The Drifting Classroom, Vol. 1–3
written by Kazuo Umezu
In Japan, Kazuo Umezu is to the horror genre what Stephen King is to it in America. He’s a highly respected mangaka and his work has spooked readers for generations. Getting lost in The Drifting Classroom shows why he’s so popular.
The Drifting Classroom doesn’t start out with horror. It lets the horror tale descend, slowly, gradually. There’s no boom where the reader goes, “Oh, that’s scary,” but instead the creepiness builds up—along with the anticipation.
The main character, Sho, is a sixth grader, but that doesn’t mean this series is intended for children. On the contrary, it’s aimed at adults. Sho and his mother exchange nasty words when he doesn’t get his way, and he runs off to school, threatening never to return.
He doesn’t realize he may get his wish.
There’s a terrible earthquake of some sort. When it’s over, parents and locals rush to the elementary school only to find it is missing.
Meanwhile, the teachers and elementary school students peer out and discover that their school is in the middle of a wasteland. Venturing out, they discover a plaque dedicated to them in honor of their deaths at the school.
But they’re not ghosts. A teacher commits suicide, proving they can still die. Another teacher seems to snap, killing other authority figures at the school and going after the children. A deranged deliveryman, desperate to have the food for himself, wields a knife against anyone who challenges him.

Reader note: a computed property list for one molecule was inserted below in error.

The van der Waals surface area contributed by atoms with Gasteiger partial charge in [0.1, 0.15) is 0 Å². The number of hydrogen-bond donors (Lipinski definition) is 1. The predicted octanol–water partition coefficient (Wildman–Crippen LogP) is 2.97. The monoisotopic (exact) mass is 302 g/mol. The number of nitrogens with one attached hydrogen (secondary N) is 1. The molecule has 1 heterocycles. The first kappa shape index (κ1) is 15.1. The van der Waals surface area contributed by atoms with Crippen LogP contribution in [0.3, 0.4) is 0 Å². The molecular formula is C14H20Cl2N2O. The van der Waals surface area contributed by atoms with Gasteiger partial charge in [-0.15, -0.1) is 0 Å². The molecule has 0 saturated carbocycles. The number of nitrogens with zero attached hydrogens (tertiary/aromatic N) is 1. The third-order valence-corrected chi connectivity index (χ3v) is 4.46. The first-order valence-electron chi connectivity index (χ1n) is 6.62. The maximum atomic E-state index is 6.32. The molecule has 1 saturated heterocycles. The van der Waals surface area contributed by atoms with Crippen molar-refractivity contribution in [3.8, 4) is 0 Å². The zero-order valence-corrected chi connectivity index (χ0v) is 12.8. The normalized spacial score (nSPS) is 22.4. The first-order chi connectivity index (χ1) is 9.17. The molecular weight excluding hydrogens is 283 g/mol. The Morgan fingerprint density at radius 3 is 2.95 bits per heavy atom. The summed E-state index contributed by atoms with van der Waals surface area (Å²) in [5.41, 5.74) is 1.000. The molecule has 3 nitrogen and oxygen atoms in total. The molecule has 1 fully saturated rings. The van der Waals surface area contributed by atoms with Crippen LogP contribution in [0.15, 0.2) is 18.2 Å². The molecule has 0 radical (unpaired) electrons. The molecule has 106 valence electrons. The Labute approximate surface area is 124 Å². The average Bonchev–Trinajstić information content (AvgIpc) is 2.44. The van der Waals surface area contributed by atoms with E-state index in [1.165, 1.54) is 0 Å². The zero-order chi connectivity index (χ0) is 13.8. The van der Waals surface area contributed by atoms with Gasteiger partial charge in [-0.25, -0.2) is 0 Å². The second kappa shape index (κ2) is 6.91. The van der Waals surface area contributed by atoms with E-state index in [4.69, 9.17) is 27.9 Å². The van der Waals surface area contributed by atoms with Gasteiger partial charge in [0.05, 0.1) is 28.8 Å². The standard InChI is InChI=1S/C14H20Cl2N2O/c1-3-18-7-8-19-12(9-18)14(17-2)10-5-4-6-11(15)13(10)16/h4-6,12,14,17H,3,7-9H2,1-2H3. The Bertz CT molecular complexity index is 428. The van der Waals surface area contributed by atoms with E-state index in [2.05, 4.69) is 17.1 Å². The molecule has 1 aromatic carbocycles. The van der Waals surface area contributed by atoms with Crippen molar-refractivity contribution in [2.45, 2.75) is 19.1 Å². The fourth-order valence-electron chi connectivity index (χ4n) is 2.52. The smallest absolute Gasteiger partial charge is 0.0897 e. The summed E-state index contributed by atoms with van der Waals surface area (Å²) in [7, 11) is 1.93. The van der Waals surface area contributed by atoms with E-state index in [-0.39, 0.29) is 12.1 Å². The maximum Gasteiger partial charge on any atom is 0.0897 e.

Sho is the one who figures out what has happened (or what seems to be the case so far, anyway). Somehow the school has been transported into the future, so far into the future that when they do find plants and animals, these things are unrecognizable to them. Between when they got to school and now, evolution has had a lot of time to work.
Sometimes we flash back to the parents, especially Sho’s mother, who is hysterical and believes she hears Sho talking to her. Others think she’s crazy, but we, the reader, know that Sho really is saying the words that she hears.
Umezu does a good job at going for people’s fears. What happens here of course isn’t realistic, but he’s delving into primitive, subconscious terrors. The Drifting Classroom is labeled with Parental Advisory tags for explicit content, but it’s really not that explicit. It has a few gory images, though for the most part, the fear comes through implication.